East Penn Press

Saturday, June 15, 2019
Peg  McCormack stands near her custom  pastel  artwork designed to capture the beauty of Alburtis. PRESS PHOTO BY BEVERLY SPRINGER Peg McCormack stands near her custom pastel artwork designed to capture the beauty of Alburtis. PRESS PHOTO BY BEVERLY SPRINGER

Extraordinary Neighbors Peg McCormack

Wednesday, November 28, 2012 by BEVERLY SPRINGER Special to The Press in Local News

Peg McCormack shares Henry Ford's philosophy, "Coming together is a beginning; keeping together is progress; working together is success." Mother, collector, artist and councilwoman, McCormack strongly advocates community cooperation for community prosperity.

Born and raised in Allentown, as an adult McCormack moved to Lower Macungie where she resided for 26 years. During this time her three children – Jason, Melissa, and Lisa – passed through the East Penn School District and grew into successful adults. Then, the opportunity arose for her to purchase an historic house. Eleven years ago she moved into her current home in Alburtis.

Built in 1876, the house provides the perfect setting for McCormack's acquired antiques and family heirlooms. It is also her base of operations.

A sculptor and pastel artist, McCormack became interested in promoting small businesses in Alburtis and landed on the Alburtis Borough Council. At first she filled in for people who had vacated their council seats; eventually, her involvement in community affairs led to her election. McCormack currently represents Alburtis on the Greater Lehigh Valley Chamber of Commerce and the East Penn Business Council Board of Directors.

The program that sparks McCormack's enthusiasm is the Chamber of Commerce's Borough Business Revitalization Program which "...mobilizes volunteers and municipalities, assisting them in strengthening their local economies and community structure." In conjunction with the revitalization committee, the Borough of Alburtis sponsors several community events aimed at bringing residents together and spotlighting local entrepreneurs.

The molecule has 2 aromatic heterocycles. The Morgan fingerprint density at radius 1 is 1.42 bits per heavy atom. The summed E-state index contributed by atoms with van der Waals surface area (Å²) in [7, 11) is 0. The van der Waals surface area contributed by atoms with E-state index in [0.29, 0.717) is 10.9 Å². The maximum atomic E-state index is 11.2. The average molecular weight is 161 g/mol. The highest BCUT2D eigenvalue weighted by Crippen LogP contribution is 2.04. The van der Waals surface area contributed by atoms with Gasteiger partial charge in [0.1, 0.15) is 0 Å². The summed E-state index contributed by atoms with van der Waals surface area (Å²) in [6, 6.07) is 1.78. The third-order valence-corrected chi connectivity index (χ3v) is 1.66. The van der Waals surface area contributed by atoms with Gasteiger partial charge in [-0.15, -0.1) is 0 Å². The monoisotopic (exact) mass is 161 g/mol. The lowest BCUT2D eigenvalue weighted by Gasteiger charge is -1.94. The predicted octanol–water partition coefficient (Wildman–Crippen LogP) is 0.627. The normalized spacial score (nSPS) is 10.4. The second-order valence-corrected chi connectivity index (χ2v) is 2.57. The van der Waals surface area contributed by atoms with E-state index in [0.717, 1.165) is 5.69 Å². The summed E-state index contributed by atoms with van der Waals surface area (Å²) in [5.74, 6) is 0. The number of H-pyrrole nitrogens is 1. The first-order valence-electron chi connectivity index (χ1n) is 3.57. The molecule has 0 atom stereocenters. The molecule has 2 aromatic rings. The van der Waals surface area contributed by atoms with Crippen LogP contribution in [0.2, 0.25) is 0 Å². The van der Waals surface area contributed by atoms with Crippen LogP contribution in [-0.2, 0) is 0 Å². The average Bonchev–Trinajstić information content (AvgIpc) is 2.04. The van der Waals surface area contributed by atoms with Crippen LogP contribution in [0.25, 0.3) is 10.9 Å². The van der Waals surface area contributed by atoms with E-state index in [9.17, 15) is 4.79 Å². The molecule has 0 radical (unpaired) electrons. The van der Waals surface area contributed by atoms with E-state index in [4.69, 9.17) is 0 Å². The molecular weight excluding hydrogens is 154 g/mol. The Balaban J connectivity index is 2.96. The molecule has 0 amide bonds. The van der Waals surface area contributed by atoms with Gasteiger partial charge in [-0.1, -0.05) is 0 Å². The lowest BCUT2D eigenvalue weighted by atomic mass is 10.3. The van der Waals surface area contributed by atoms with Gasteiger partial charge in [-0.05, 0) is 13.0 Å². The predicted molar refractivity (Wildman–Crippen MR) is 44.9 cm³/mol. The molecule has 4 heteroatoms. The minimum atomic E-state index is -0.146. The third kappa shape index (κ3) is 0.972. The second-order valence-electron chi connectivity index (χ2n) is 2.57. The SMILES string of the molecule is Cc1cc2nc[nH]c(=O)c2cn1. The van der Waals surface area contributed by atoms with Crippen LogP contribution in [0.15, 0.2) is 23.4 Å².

The first Sunday in December is the traditional date for the annual Christmas Festival. At the community center, children can enjoy breakfast with Santa. The Alburtis Fire Department then gives Mr. Claus a tour of the town. The Alburtis Historical Society hosts a cookie contest to be judged this year by the owner of the Inn at Maple Grove. An afternoon highlight is Emmaus High School's "Fermata Nowhere" musical presentation followed by the 6 p.m. tree lighting. Residents are invited to participate in the house decorating contest and the romantically inclined can even travel by surrey.

McCormack has been instrumental in preserving the surrey ride. When the activity's cost became prohibitive, she searched for sponsors. Dr. Daniel Smith DVM, owner and director of the Alburtis Animal Hospital and KC Stoves and Fireplaces, Inc. responded by underwriting the activity. McCormack applauds their generosity.

Mary Himmelberger, BBRP and regional Chamber coordinator, provides another type of support. Himmelberger, who works with community representatives from Alburtis, Hellertown, Coopersburg and Lower Saucon writes grant proposals, takes notes and coordinates projects; McCormack considers her "a godsend!" Among her other functions, Himmelberger assists the revitalization committee in developing Alburtis's Centennial Celebration. Tentatively scheduled to include a decorated bike contest, parade, duck or frog race, performances by the Macungie Band and Lockridge Theatre Group and self-guided walking tours, the festivities will take place the second weekend in May 2013.

McCormack is personally organizing presentations at Old Vic and Folkwerks galleries and her enthusiasm for the traditional Maypole dance, a geocaching competition and the May Day Queen are contagious.

"We are excited about it [the centennial celebration] – definitely." The weekend will close with the planting of a 50-year time capsule. McCormack encourages residents to submit suggestions as to what the capsule should contain.

While much of McCormack's time is dedicated to promoting future events, she also takes pride in past accomplishments. The revitalization committee's "Street Scape" program has enhanced Main Street. Trees, brick in-lays and faux slate sidewalks constitute attractive additions to Alburtis's main thoroughfare. Much of this work was funded through grant money, and possible future upgrades include new streetlamps and extension of the existing alterations.

Meetings, workshops, phone calls and appointments interrupt the daily routine. For McCormack these are opportunities. She makes the time to discuss, meet and plan with others. As she not only says but also demonstrates, "Issues – when they come up, I go."